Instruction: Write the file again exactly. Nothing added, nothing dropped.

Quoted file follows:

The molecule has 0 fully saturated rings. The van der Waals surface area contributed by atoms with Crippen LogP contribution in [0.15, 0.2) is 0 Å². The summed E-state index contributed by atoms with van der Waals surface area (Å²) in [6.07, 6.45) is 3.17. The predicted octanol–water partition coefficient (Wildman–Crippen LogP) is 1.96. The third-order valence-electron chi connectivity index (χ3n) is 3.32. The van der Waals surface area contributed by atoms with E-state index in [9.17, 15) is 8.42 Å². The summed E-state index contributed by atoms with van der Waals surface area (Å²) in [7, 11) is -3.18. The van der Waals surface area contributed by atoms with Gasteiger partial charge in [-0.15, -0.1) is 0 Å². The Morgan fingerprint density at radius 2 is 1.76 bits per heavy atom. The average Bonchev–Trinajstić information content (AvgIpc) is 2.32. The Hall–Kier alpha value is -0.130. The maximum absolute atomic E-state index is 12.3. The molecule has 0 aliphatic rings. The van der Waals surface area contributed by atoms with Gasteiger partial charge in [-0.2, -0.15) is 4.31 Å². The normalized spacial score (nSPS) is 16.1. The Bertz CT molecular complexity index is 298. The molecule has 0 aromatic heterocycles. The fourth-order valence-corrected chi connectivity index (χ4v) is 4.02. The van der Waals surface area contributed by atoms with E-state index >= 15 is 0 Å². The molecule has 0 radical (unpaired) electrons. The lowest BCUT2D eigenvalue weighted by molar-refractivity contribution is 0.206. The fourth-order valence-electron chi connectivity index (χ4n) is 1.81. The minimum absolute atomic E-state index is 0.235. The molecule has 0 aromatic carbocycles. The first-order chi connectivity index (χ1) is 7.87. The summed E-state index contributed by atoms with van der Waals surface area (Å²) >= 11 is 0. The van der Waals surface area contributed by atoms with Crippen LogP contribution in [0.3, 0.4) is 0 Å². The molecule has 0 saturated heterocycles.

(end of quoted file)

The molecule has 0 fully saturated rings. The van der Waals surface area contributed by atoms with Crippen LogP contribution in [0.15, 0.2) is 0 Å². The summed E-state index contributed by atoms with van der Waals surface area (Å²) in [6.07, 6.45) is 3.17. The predicted octanol–water partition coefficient (Wildman–Crippen LogP) is 1.96. The third-order valence-electron chi connectivity index (χ3n) is 3.32. The van der Waals surface area contributed by atoms with E-state index in [9.17, 15) is 8.42 Å². The summed E-state index contributed by atoms with van der Waals surface area (Å²) in [7, 11) is -3.18. The van der Waals surface area contributed by atoms with Gasteiger partial charge in [-0.15, -0.1) is 0 Å². The Morgan fingerprint density at radius 2 is 1.76 bits per heavy atom. The average Bonchev–Trinajstić information content (AvgIpc) is 2.32. The Hall–Kier alpha value is -0.130. The maximum absolute atomic E-state index is 12.3. The molecule has 0 aliphatic rings. The van der Waals surface area contributed by atoms with Gasteiger partial charge in [-0.2, -0.15) is 4.31 Å². The normalized spacial score (nSPS) is 16.1. The Bertz CT molecular complexity index is 298. The molecule has 0 aromatic heterocycles. The fourth-order valence-corrected chi connectivity index (χ4v) is 4.02. The van der Waals surface area contributed by atoms with E-state index >= 15 is 0 Å². The molecule has 0 radical (unpaired) electrons. The lowest BCUT2D eigenvalue weighted by molar-refractivity contribution is 0.206. The fourth-order valence-electron chi connectivity index (χ4n) is 1.81. The minimum absolute atomic E-state index is 0.235. The molecule has 0 aromatic carbocycles. The first-order chi connectivity index (χ1) is 7.87. The summed E-state index contributed by atoms with van der Waals surface area (Å²) >= 11 is 0. The van der Waals surface area contributed by atoms with Crippen LogP contribution in [0.3, 0.4) is 0 Å². The molecule has 0 saturated heterocycles.